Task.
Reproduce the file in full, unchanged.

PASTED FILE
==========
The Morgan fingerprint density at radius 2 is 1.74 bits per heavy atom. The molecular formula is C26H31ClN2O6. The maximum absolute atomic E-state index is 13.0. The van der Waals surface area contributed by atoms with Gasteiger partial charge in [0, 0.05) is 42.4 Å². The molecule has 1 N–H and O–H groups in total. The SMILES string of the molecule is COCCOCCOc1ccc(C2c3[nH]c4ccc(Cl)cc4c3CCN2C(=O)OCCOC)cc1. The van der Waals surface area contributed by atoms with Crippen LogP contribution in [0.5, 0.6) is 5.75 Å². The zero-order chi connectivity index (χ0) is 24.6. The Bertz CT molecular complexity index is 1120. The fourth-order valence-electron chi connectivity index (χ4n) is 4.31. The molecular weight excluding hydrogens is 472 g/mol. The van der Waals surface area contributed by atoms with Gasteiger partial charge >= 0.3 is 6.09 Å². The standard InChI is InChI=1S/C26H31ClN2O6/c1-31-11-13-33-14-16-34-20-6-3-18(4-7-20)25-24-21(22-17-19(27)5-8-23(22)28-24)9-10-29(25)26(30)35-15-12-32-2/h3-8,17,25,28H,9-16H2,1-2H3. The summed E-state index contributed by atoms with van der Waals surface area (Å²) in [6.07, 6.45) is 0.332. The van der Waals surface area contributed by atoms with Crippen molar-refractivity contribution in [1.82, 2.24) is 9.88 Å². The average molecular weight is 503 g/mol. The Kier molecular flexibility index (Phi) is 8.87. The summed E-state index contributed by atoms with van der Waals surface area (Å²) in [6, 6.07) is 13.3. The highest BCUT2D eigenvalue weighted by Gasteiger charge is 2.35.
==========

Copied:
The Morgan fingerprint density at radius 2 is 1.74 bits per heavy atom. The molecular formula is C26H31ClN2O6. The maximum absolute atomic E-state index is 13.0. The van der Waals surface area contributed by atoms with Gasteiger partial charge in [0, 0.05) is 42.4 Å². The molecule has 1 N–H and O–H groups in total. The SMILES string of the molecule is COCCOCCOc1ccc(C2c3[nH]c4ccc(Cl)cc4c3CCN2C(=O)OCCOC)cc1. The van der Waals surface area contributed by atoms with Crippen LogP contribution in [0.5, 0.6) is 5.75 Å². The zero-order chi connectivity index (χ0) is 24.6. The Bertz CT molecular complexity index is 1120. The fourth-order valence-electron chi connectivity index (χ4n) is 4.31. The molecular weight excluding hydrogens is 472 g/mol. The van der Waals surface area contributed by atoms with Gasteiger partial charge >= 0.3 is 6.09 Å². The standard InChI is InChI=1S/C26H31ClN2O6/c1-31-11-13-33-14-16-34-20-6-3-18(4-7-20)25-24-21(22-17-19(27)5-8-23(22)28-24)9-10-29(25)26(30)35-15-12-32-2/h3-8,17,25,28H,9-16H2,1-2H3. The summed E-state index contributed by atoms with van der Waals surface area (Å²) in [6.07, 6.45) is 0.332. The van der Waals surface area contributed by atoms with Crippen molar-refractivity contribution in [1.82, 2.24) is 9.88 Å². The average molecular weight is 503 g/mol. The Kier molecular flexibility index (Phi) is 8.87. The summed E-state index contributed by atoms with van der Waals surface area (Å²) in [6, 6.07) is 13.3. The highest BCUT2D eigenvalue weighted by Gasteiger charge is 2.35.